And warn them, warn them, Alfred, with all the soul-force you have, against violence. I don’t mean telling them just not to kick physically against the German authority, I mean warn them against accepting violence as a noble, manly thing. We Germans have done that, we have brought force to its highest power, and we have failed to make life good ...

Over and against the mindless hierarchy and cult of masculinity that sanction violence, Burdekin argues for British-style liberalism:


that very tolerance of sincerity in ideas which oneself finds loathsome shows a reserve of spiritual power which I cannot help envying for our people. In these English and Scotch heretics of all ages and in the common men who could not withhold from them all sympathy, England’s real greatness lay. If they can resist, not the physical destruction of their records, for that will be impossible, but the Germanisation of their character, and somehow, in face of all the deception they will suffer, remain themselves, there will be soul-power in Europe after the passing of this dark evil time. 

These are still words for our time.

It seems clear, as others have pointed out, that Orwell must have read and been influenced by Burdekin's novel as he wrote 1984,  which is focused on an English Everyman like Alfred who goes up agains the power of a vicious and violent totalitarian state that robs people of their humanity.  His novel also features a secret book that lays bare the underpinnings of the social order.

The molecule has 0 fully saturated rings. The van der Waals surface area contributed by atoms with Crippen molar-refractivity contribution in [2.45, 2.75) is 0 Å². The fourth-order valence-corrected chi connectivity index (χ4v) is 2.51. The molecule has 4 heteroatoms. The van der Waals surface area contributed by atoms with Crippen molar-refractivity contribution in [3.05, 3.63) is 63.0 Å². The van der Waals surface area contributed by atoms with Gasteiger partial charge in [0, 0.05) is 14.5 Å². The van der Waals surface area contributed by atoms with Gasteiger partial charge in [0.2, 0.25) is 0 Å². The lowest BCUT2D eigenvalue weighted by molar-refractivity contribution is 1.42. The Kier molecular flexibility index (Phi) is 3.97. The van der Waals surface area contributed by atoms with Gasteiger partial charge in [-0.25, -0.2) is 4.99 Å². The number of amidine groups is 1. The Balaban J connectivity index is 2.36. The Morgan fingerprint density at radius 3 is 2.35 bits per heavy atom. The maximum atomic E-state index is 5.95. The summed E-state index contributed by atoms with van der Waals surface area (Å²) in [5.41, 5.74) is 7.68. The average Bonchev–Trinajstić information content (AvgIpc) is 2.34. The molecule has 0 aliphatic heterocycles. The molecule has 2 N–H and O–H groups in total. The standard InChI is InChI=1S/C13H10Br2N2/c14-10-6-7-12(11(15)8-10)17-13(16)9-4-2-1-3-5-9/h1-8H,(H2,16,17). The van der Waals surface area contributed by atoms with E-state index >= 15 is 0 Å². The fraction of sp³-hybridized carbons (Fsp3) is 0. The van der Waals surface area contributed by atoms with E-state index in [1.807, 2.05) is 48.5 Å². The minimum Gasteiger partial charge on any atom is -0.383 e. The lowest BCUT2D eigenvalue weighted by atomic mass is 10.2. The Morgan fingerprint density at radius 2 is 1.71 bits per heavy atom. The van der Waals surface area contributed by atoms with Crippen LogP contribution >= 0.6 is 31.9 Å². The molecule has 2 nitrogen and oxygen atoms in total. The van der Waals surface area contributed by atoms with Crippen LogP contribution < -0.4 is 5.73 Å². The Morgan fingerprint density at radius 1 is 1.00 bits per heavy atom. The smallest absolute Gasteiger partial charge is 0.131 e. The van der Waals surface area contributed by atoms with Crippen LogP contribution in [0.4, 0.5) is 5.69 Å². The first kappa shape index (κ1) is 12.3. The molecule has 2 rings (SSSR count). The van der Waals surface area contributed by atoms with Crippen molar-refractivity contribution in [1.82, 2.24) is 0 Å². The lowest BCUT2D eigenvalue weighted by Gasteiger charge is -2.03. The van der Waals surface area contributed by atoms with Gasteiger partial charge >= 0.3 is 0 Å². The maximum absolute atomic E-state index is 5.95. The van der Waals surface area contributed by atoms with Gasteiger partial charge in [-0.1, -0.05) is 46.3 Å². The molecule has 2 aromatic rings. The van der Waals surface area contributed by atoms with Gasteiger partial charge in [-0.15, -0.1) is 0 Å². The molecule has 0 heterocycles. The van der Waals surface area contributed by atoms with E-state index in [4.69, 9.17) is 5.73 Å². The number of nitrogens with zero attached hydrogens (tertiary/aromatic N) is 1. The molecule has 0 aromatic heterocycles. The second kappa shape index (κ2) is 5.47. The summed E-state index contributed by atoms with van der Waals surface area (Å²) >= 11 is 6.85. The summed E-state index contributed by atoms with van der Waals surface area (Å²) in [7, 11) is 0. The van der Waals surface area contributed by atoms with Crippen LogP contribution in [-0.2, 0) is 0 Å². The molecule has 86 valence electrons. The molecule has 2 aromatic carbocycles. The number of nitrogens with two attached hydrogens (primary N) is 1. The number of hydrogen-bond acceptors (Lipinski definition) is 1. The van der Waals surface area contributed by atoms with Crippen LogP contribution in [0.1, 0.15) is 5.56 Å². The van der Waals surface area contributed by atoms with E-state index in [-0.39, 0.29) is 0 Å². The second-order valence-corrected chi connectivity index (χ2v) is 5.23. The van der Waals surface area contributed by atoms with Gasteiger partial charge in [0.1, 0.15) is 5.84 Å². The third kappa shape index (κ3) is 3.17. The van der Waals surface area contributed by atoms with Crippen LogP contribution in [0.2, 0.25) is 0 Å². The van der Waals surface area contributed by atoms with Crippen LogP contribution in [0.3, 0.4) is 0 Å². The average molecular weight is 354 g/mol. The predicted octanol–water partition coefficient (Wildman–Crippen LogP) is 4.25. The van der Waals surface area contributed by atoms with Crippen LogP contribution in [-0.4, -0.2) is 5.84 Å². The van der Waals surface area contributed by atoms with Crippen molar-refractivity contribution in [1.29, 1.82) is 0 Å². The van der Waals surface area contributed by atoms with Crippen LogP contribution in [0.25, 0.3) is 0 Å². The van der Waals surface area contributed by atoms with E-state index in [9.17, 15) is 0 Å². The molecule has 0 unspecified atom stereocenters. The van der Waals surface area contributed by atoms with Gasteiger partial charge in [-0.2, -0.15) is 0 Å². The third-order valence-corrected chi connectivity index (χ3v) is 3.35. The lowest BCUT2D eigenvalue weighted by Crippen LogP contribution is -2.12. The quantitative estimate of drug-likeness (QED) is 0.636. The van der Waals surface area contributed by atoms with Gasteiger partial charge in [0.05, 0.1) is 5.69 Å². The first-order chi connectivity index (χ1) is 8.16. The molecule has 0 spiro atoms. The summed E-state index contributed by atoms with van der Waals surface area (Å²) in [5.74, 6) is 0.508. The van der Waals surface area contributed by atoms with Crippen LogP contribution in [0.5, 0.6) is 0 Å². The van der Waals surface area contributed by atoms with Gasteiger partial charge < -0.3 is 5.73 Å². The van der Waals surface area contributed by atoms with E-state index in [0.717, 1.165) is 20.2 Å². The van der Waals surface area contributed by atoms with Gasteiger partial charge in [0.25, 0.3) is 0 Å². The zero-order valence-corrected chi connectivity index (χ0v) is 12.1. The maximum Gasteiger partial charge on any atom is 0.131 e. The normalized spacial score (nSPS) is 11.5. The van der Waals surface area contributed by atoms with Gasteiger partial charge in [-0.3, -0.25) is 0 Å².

Of course, we read 1984 for a reason beyond polemic: it is good literature (I realize, too,  it is sexist--and ageist). In contrast, as far as the quality of writing goes, Burdekin is crude. She is far less interested in style than ideas. I went back to the novel thinking perhaps I was too harsh, perhaps it doesn't read like the draft, but then came across the first line:

THE Knight turned towards the Holy Hitler chapel which in the orientation of this church lay in the western arm of the Swastika, and with the customary loud impressive chords on the organ and a long roll on the sacred drums, the Creed began.

I stumbled over "customary loud impressive chords" but then thought, well, maybe it is not too bad. There's description and some alliteration ... it's not much worse than du Maurier's Rebecca or some of Agatha Christie's mysteries, but it has an even rawer quality, as if the novel itself were the barest skeleton on which she displayed her ideas: the characters are not fleshed out, nor is the story. It has the quality of something filmed on little more than a bare stage. For example, there are pages of sheer dialogue without one mention of someone moving a limb or even having a body. 

Nevertheless, there's also a certain crude power in her stripped-down writing: the ideas don't get buried under story, and there is little ambiguity about her point. 

I am glad I read this novel. Burdekin saw through early to the core horror of fascism--an atavastic, violent pseudo-philosophy. As Thomas Wolfe expressed in You Can't Go Home Again,  a book about his trip to Nazi Germany in 1936, these crude ideologies do not die but merely crawl into caves and crevices to await their time (Camus's observation as well in The Plague)) to reemerge. We are in that time again.  Burdekin, who speaks with incisively for woman's rights, peace, dignity. freedom of thought, and human decency, thus speaks to us today.